Q: We have been having a discussion about the linens in our ear, nose, and throat (ENT) clinic. This clinic has an esthetician who uses spa wraps and smocks on the patients. Wouldn’t these linens have to be laundered the same as the hospital, as our clinics are under our hospital accreditation and license?
Steve MacArthur: I guess the question I’d have at this point is how are those items being laundered at the moment? It is possible to do a low-temperature wash (<160 degrees F) if appropriate chemicals are used. I’m thinking that we’re generally not dealing with an immune-compromised patient population in this context and maybe a risk assessment and a blessing from Infection Control would suffice.
The other thought I had is to either go with disposable wraps and smocks or perhaps the patients could keep their smocks, maybe as a marketing strategy. As I think about it, is the esthetician providing services under the auspices of the hospital’s accreditation or is it more like when they have hairdressers come in for patients in long-term care, which is sort of like a concession? I think the place to start is finding out what’s happening currently and working from there.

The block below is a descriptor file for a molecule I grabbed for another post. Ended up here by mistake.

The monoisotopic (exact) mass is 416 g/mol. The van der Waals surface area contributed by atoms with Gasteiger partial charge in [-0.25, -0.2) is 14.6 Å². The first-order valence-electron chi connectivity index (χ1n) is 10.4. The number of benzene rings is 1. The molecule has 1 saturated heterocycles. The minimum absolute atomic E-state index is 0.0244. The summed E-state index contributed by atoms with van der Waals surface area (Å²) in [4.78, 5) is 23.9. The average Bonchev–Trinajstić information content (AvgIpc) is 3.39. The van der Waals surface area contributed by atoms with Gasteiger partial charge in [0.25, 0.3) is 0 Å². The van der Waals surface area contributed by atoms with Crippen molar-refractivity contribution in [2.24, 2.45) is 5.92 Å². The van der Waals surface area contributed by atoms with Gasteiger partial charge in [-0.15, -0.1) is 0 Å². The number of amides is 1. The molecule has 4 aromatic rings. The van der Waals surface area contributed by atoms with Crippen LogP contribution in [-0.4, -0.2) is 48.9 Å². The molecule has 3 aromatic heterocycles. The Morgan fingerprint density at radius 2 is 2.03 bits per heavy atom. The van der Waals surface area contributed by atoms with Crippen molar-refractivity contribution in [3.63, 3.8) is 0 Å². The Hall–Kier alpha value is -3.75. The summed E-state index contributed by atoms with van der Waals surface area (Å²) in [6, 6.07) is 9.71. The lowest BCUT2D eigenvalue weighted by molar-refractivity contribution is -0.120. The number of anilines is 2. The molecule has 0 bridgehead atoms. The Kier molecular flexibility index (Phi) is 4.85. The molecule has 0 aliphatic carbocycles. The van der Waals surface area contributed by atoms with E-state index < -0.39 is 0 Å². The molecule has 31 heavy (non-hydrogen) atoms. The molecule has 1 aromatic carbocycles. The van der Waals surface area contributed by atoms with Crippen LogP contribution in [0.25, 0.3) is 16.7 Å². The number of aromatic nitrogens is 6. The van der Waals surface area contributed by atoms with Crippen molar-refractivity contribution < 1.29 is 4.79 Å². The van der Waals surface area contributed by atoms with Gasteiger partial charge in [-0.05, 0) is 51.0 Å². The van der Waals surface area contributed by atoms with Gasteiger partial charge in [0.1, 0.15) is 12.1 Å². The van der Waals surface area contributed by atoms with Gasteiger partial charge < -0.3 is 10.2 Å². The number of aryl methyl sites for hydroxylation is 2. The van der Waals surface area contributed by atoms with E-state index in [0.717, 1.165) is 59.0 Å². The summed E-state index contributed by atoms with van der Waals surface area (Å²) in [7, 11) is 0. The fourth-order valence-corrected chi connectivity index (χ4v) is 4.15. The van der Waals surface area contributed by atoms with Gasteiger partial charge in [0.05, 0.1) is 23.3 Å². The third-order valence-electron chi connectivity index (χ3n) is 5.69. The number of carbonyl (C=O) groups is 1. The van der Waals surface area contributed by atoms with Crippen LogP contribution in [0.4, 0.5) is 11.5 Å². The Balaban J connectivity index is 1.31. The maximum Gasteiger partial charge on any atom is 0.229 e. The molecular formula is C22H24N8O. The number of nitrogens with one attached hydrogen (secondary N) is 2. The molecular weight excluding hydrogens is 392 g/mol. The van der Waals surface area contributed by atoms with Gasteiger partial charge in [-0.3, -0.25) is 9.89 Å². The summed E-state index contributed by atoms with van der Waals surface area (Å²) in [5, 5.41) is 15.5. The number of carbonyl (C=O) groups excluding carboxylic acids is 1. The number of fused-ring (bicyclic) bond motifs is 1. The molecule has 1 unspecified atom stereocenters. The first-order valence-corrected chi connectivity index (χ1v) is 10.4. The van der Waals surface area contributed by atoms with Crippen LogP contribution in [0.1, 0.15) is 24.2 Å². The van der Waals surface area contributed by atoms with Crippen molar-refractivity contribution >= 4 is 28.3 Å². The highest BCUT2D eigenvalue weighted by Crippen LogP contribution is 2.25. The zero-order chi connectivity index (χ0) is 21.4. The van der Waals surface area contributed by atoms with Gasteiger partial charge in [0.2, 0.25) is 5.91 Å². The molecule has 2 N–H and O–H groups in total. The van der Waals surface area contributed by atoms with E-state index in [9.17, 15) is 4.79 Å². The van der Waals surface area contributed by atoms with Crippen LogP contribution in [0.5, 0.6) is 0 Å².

I think a credible risk assessment under the guidance of IC should be able to address any concerns that might come up during survey. Strictly speaking, this probably functions as an offshoot of palliative homeopathic care. I think as long as you approach the whole process in a thoughtful, methodical way, the surveyors will only be impressed at the level of service you are providing to patients. The IC standards all revolve around assessing risk and implementing prudent strategies for managing those risks, so why should this be any different. In fact, the acid test would be for you to submit the question to the SIG—and I bet you’ll get the same “figure it out for yourself” answer.